I have talked and heard from many people who tell me that bullying certainly continues after school into the workplace. I have had my share of unpleasant people to work with, one who was certainly a bully, but I never really had terrible workplace bullying experiences that I felt I couldn’t handle. Jane Keeler wrote me with the below story, which is interesting in that her bullying continued from school to the workplace. She wrote her story of bullying in her school days on her blog called Jane’s Daily Blah. Her story makes me wonder about how many people who suffered with childhood bullying find it continues for them into the workplace. ~ Alan Eisenberg
A Workplace of Bullying
Any time I come across a story of bullying, it really resonates with me. In March 2007, I read the book Odd Girl Out by Rachel Simmons, which inspired me to write a blog post about my childhood bullying experience. It received quite a few comments from others with similar experiences (you can read it here: http://janesdailyblah.blogspot.com/2007/03/odd-girl-out.html )
While I have certainly thought a lot about the effects that my childhood experiences of being bullied have had on my adult life (trouble standing up for myself coupled with general anxiety disorder), I recently learned that – unfortunately – bullying is not something which ends upon reaching adulthood. As such, I was wondering if you had done any research into adult bullying.
(Let me preface my story by saying that I am a 32 year old college educated professional. Other than the experience I am about to discuss, I am on good terms with all my previous employers, all of whom have told me that I am welcome to return any time.)
In 2009 I spent eight months working for a woman who was a bully. She was the director of a small non-profit. She bullied me, my coworkers, the board of directors of the non-profit, and members of the public. This woman repeatedly told me and my coworkers that talking to any member of the board of directors would result in immediate termination. She also made a point of telling us how much the board loved her, how she was close friends with board members, etc. The only people to whom we could report her behavior were the board members, and she made it seem that if we did so, they would take her side and we would lose our jobs.
The eight months I worked at this non-profit were hellish, and I went home most nights in tears. I suffered from constant verbal abuse, unreasonable demands, and was required to work nine hours a day with no break, while only being paid for eight (I was told that this was a requirement, and that if I didn’t do this, I would lose my job.) When the boss decided that she wanted to fire one of my coworkers, she informed me that since she didn’t want said employee to receive unemployment benefits, she was going to make her life hell so that she would quit – and she did just that, harassing the poor girl until she walked out in hysterics and never returned. On numerous occasions she threatened members of the public with legal action (often telling them she was on her way out the door to meet with her lawyer, when this was a complete lie) to get them to agree to her demands.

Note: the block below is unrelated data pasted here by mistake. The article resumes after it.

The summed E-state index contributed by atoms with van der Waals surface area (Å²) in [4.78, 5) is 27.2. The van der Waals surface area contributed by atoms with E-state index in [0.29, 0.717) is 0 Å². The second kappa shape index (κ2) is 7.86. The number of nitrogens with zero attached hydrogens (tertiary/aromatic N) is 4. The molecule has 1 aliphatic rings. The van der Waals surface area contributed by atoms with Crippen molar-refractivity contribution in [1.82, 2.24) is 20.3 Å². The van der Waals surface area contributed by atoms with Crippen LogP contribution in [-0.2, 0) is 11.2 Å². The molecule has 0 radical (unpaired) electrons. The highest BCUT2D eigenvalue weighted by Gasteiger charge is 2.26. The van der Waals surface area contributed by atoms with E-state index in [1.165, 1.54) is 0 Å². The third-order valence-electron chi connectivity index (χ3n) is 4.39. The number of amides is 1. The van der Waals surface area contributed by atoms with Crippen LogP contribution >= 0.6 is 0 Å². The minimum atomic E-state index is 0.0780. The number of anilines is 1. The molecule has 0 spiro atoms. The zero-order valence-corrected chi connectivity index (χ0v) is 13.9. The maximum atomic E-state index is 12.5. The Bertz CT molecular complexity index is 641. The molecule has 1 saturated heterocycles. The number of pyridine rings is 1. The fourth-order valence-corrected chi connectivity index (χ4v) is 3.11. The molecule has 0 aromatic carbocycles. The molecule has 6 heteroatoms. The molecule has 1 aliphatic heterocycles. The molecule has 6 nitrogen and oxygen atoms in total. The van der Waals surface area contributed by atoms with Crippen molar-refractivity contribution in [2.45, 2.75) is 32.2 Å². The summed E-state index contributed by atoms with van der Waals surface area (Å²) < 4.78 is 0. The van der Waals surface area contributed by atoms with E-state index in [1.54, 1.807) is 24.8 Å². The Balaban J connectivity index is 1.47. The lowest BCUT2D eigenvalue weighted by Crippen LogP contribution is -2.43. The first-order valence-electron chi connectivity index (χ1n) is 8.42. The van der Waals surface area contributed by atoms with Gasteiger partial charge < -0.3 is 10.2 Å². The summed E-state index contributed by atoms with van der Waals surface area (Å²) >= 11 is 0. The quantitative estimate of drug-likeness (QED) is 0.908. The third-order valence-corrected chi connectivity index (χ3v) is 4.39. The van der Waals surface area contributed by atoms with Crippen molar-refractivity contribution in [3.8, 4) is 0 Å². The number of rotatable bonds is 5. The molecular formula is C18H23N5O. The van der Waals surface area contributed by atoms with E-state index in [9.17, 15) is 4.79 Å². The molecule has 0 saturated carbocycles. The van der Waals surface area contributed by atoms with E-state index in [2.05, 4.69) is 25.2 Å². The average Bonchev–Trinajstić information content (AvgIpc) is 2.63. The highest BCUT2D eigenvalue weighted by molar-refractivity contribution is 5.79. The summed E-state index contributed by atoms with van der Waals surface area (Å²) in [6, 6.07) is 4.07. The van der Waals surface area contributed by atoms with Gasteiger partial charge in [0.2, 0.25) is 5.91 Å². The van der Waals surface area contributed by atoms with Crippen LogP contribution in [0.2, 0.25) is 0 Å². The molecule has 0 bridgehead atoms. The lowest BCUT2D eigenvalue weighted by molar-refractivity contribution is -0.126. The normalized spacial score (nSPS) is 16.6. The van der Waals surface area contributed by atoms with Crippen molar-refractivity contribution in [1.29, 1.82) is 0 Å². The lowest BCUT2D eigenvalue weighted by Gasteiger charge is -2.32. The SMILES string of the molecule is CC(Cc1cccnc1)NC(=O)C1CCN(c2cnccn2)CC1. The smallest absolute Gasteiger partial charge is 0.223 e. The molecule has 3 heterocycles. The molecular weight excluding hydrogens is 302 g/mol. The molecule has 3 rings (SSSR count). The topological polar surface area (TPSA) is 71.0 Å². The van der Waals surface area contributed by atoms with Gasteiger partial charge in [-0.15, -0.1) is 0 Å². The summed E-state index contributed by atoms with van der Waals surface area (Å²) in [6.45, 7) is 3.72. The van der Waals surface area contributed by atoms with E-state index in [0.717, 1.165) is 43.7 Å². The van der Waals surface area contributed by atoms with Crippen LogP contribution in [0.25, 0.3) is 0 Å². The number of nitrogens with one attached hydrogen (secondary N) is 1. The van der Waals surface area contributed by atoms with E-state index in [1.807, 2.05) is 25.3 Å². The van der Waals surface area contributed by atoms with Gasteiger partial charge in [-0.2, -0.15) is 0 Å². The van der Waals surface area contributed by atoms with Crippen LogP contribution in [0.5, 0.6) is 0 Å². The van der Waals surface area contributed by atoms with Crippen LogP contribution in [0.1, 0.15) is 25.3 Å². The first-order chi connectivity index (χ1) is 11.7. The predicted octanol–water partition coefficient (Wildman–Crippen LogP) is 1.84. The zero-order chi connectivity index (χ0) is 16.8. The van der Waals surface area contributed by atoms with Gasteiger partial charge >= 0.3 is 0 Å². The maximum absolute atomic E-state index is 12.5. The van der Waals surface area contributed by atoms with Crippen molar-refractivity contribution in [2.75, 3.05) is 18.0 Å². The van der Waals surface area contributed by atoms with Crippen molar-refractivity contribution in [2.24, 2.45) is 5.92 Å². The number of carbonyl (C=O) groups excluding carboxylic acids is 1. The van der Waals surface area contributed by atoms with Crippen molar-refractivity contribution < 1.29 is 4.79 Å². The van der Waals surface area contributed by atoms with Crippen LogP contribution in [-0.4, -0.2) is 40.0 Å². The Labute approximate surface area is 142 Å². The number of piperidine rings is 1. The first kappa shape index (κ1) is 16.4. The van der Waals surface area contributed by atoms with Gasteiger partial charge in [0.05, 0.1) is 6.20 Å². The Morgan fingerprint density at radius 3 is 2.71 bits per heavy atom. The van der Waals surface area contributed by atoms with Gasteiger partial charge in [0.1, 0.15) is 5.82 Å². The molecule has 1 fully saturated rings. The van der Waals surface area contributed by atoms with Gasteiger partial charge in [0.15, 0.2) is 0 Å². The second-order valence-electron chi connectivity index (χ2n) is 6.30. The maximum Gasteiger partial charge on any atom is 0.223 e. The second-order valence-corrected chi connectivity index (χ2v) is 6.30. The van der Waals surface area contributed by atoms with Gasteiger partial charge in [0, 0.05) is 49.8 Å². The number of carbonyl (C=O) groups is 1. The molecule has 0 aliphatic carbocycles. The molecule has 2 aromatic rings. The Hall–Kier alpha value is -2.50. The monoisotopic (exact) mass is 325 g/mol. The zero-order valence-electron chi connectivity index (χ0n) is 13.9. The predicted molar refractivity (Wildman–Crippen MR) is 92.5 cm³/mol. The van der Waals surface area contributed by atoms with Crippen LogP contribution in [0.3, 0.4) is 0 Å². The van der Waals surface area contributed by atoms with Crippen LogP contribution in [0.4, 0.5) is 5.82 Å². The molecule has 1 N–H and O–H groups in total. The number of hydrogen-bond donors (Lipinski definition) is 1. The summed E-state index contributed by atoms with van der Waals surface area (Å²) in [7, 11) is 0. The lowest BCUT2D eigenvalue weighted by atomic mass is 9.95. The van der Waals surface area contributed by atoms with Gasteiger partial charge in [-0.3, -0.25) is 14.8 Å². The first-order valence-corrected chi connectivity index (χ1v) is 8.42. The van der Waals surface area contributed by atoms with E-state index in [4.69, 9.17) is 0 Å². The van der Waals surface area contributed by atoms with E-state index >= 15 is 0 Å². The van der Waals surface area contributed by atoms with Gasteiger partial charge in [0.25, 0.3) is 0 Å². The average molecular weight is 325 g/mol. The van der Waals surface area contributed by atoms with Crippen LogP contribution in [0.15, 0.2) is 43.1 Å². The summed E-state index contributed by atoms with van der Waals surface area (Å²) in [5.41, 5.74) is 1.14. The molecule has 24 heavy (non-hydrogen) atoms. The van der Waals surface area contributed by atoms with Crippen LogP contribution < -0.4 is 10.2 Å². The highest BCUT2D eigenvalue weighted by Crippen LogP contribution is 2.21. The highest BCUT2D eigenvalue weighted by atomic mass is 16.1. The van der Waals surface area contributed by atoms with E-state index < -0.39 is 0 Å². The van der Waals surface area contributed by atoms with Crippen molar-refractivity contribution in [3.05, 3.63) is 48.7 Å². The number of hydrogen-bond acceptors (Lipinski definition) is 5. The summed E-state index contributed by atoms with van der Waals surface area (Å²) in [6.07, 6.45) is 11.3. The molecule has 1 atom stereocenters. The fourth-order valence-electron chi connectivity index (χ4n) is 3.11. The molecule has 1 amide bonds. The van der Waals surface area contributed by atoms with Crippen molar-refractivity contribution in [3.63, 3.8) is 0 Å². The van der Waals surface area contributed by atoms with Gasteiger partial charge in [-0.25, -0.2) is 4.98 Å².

The eight months I worked at this non-profit were the worst of my life. Quitting that job – even in the middle of the Great Recession and in a part of the country with over 10% unemployment – was one of the best decisions I have EVER made. I only wish I had done it sooner. After quitting my job, I wrote a 30+ page statement detailing my experiences which I submitted to the board of directors. My former boss was fired roughly a month after that for “failure to adequately perform her duties.” Following her departure, the board discovered that she had used the organization’s credit card for personal purchases totaling thousands of dollars, the organization’s bank account was overdrawn, numerous checks had been written to various family members of this woman for unspecified services, and every single account (electricity, internet, payroll taxes, etc) was in arrears.
After her termination, my former boss began friending all of my friends on facebook (people from other cities, states, and countries, with whom she had no connection whatsoever) and she began making comments about my incompetence as an employee, and my stupidity. Additionally, she made numerous cryptic comments (ones which were obviously directed at me, but which did not explicitly state my name) which I found to be not just harassing but downright terrifying. In these cryptic comments she threatened me, my family, and my animals. Unfortunately, I was told by local police that because she did not use my name explicitly, they could take no action. She also began a smear campaign on community internet bulletinboards, smearing me, my coworkers, and (mainly) the board of directors. (This was done using an internet handle, but it was obvious to all involved that it was her.)
In the end, the board did not seek prosecution against this woman for anything. They told me that they didn’t prosecute for “fear of the negative publicity it would bring to the organization.” My belief is that they declined to prosecute for fear – not of publicity, but of her!
Unfortunately, the moral of the story seems to be that bullies win.
~ Jane E. Keeler